A GERMAN student was robbed of his mobile phone within days of arriving in Wales to study at Glyndwr University, Wrexham.
The terrifying robbery had a devastating effect on him and his confidence had been hit, Mold Crown Court was told on Friday.
Simon Aldred, 27, who had a previous conviction for robbing a taxi driver and was on early release licence at the time, was jailed for three-and-a-half years after he admitted robbing student Mathias Dillinger as he walked home alone at night.
He punched his victim repeatedly – between 20 and 30 times – before grabbing his mobile phone.
Aldred, of Chapel Street, Wrexham, was branded a coward by Judge David Hale, who said he would have a bleak future if he did not change his ways.
Judge Hale said he admitted “this cowardly robbery” to steal a mobile phone, which within hours was sold for £100 in Manchester.
“You set upon this man walking along the street,” he told him.
“You treated him violently.Fortunately there was no weapon, fortunately you did not kick him, and fortunately the injuries are relatively superficial.”
Judge Hale told him: “This is typical of you.
“You have to think what you are going to do with the rest of your life. Are you going to come back here every couple of years or not?
“You are hardly contributing to society at the moment.”
Prosecuting barrister Matthew Dunford said the robbery took place on September 27 last year, shortly after the victim arrived in Wrexham to study.
Mr Dillinger had only been in Great Britain for seven days when the attack took place.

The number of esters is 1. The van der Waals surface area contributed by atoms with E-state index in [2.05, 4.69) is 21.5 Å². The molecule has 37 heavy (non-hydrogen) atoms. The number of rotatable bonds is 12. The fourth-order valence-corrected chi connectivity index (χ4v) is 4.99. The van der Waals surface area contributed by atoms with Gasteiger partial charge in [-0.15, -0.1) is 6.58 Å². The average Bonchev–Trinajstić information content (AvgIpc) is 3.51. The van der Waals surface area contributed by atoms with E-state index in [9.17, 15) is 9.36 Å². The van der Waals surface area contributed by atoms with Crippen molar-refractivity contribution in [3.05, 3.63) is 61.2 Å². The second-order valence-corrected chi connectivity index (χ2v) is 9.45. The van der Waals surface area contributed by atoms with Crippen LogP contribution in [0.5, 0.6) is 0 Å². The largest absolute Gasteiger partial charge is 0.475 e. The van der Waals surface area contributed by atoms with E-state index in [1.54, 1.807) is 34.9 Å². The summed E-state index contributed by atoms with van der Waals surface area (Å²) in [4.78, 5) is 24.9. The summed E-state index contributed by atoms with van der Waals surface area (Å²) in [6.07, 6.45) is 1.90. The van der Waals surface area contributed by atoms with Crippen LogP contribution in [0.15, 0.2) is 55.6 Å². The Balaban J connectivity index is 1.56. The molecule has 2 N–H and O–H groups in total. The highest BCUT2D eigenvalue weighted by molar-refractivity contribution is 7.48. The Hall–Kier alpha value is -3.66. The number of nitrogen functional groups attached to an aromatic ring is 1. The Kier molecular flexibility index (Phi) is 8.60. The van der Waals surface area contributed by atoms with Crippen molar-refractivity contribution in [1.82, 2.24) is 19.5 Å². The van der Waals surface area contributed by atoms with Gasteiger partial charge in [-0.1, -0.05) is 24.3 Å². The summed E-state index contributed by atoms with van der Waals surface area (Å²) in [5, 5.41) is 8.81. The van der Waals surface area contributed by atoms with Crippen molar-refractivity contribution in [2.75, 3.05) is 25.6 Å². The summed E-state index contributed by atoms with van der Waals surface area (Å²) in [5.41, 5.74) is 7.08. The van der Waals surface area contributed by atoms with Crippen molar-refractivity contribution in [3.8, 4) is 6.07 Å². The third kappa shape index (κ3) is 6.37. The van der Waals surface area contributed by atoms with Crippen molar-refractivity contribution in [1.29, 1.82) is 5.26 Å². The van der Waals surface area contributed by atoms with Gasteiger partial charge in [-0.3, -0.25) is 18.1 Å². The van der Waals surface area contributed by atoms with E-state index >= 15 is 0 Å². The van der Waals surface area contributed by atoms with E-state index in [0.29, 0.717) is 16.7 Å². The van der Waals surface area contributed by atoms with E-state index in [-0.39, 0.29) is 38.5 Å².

That evening he had been to Wrexham town centre and had a few drinks with his housemates.
He lost company with the others and began to walk back to the accommodation alone.
It was in the early hours as he made his way down Town Hill towards Brook Street and up Penybryn.
At the top of Penybryn he saw a man, who turned out to be the defendant, on the other side of the road with a female.
Mr Dillinger continued to walk and was using his Samsung Galaxy mobile phone to look at the social networking website Facebook.
As he got to the vicinity of The Swan pub he heard a man shouting from behind.
He looked around and saw Aldred jogging towards him with his fists up. Mr Dunford said Aldred hit him to the left of the head and then punched him as he tried to protect himself with both hands.
“He was hit an estimated 20 to 30 times,” he said.
“He still had hold of his phone but the defendant grabbed it and ran off towards the town centre.”
The victim shouted after the man to give him his phone back and ran after him, but the defendant hit him again before making off.
Passers-by raised the alarm and Aldred was identified from the town centre CCTV system.
The victim, who ended up on the ground during the attack, had grazes, swelling and bruising to his forehead, cheek and ear.
The phone, which he had paid 500 Euros for, was recovered when it was sold the following day in Manchester by a man who had bought it off Aldred.
In a victim impact statement the student said it had a devastating effect upon him.
Mr Dillinger found it difficult to relax and sleep even in the safety of his accommodation.
The victim would no longer go out alone at night for fear of being attacked and if he went to Wrexham to socialise he made sure he was in a group or take a taxi.
“It has affected his confidence,” said Mr Dunford.
Ceri Evans, defending, said Aldred had been released from the earlier robbery sentence in June of last year and had been recalled when the present offence occurred.
She stressed there was no weapon, no kicks, the property was recovered and the guilty plea had prevented the victim from having to relive the ordeal in court.